Fun fact: Eurovision Song Contest: The Story of Fire Saga was made in cooperation with the real-life Eurovision organization, and was initially slated to release around this year's competition before being canceled for the first time in six decades. A parody of the event that doesn't pull any nasty punches, Eurovision Song Contest has been called a "rare work of movie branding that manages to both mock and honor its subject," by The Atlantic critic David Sims. It appears director Dobkin's ability to straddle that line through kitsch campiness and a catchy soundtrack is ultimately what's made the film so successful. 

"I've had time to digest Eurovision... Anyone that knows me knows I don't like Will Ferrell movies AT ALL, yes... not even Elf... but I kinda loved the cheesiness in this one," Twitter user @jmespino wrote. "Also, the music is fantastic, and the Euro cameos were GREAT." 

Many are calling it a hilarious and heartwarming tribute to the Eurovision tradition — a combination that's paying off. "I can't believe we live in a timeline where a song from the Eurovision movie (Husavik) is in the Top 5 on UK iTunes, a Eurovision song is still in the Top 40 after going viral on TikTok, and the Eurovision movie is number 1 on Netflix countries across Europe and USA + Australia!" Twitter user @EscDannyj tweeted.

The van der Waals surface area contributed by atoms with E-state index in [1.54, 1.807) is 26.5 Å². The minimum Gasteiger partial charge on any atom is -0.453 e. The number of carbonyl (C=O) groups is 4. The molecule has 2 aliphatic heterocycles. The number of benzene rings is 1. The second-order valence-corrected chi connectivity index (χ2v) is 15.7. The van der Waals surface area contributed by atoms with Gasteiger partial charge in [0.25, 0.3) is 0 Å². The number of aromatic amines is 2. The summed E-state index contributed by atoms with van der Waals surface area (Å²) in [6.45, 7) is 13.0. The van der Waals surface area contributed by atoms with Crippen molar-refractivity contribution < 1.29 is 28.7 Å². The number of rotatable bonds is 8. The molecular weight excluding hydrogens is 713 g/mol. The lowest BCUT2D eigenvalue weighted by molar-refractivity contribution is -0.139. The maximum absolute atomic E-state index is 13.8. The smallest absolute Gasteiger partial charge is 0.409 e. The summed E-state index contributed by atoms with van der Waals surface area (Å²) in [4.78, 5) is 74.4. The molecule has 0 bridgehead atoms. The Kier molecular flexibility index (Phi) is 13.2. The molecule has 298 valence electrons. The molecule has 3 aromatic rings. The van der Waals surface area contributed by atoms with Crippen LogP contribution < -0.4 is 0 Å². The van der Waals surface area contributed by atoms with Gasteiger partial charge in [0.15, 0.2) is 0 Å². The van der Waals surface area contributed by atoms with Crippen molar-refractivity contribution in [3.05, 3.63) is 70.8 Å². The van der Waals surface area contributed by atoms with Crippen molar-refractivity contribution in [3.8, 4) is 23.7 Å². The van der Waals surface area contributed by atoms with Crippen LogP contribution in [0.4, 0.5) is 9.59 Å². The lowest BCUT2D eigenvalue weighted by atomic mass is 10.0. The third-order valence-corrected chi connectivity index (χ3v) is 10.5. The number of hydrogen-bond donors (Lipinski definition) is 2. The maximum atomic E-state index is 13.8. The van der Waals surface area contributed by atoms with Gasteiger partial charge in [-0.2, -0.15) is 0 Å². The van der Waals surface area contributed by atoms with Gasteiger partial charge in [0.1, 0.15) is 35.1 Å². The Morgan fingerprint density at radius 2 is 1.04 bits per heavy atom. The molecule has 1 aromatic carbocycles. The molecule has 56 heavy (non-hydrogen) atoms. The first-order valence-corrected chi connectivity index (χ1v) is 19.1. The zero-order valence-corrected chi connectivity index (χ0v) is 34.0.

Social media posts make clear that the film's success among domestic and international audiences is due to its broad appeal. Eurovision Song Contest is entertaining hardcore Eurovision fans, those who are only familiar with the quirky and earnest event through viral clips and social media memes, and people who had never even heard of Eurovision until now.

"So we watched #EurovisionMovie, and now we're [...] deep into watching Eurovision recordings on YouTube," @Missus_Meatball tweeted. "I never even knew Eurovision existed and... it's honestly all I've needed in my life. Fantastic. Thank you, Will Ferrell and Rachel McAdams." 

Despite critics, viewers are heaping praise on the film's homage to Eurovision's distinct musical culture